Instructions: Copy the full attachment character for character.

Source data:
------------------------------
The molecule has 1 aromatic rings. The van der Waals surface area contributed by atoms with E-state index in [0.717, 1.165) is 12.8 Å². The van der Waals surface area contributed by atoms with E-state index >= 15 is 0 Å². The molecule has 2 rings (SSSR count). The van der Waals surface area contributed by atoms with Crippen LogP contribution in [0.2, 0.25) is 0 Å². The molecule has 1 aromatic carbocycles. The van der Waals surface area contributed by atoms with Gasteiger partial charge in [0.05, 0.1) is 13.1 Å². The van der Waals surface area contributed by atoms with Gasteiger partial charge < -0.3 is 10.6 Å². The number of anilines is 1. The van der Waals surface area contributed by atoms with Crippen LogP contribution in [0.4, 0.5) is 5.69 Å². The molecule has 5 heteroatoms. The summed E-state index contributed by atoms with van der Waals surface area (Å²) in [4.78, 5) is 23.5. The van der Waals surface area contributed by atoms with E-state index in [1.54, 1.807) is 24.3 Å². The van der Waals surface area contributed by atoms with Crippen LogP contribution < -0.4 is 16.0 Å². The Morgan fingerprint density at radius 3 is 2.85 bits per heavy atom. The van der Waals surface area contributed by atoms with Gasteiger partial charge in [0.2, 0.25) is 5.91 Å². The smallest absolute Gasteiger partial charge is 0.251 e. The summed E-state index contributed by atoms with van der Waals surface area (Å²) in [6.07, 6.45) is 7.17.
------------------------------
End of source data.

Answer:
The molecule has 1 aromatic rings. The van der Waals surface area contributed by atoms with E-state index in [0.717, 1.165) is 12.8 Å². The van der Waals surface area contributed by atoms with E-state index >= 15 is 0 Å². The molecule has 2 rings (SSSR count). The van der Waals surface area contributed by atoms with Crippen LogP contribution in [0.2, 0.25) is 0 Å². The molecule has 1 aromatic carbocycles. The van der Waals surface area contributed by atoms with Gasteiger partial charge in [0.05, 0.1) is 13.1 Å². The van der Waals surface area contributed by atoms with Gasteiger partial charge < -0.3 is 10.6 Å². The number of anilines is 1. The van der Waals surface area contributed by atoms with Crippen LogP contribution in [0.4, 0.5) is 5.69 Å². The molecule has 5 heteroatoms. The summed E-state index contributed by atoms with van der Waals surface area (Å²) in [4.78, 5) is 23.5. The van der Waals surface area contributed by atoms with E-state index in [1.54, 1.807) is 24.3 Å². The van der Waals surface area contributed by atoms with Crippen LogP contribution < -0.4 is 16.0 Å². The Morgan fingerprint density at radius 3 is 2.85 bits per heavy atom. The van der Waals surface area contributed by atoms with Gasteiger partial charge in [0.2, 0.25) is 5.91 Å². The smallest absolute Gasteiger partial charge is 0.251 e. The summed E-state index contributed by atoms with van der Waals surface area (Å²) in [6.07, 6.45) is 7.17.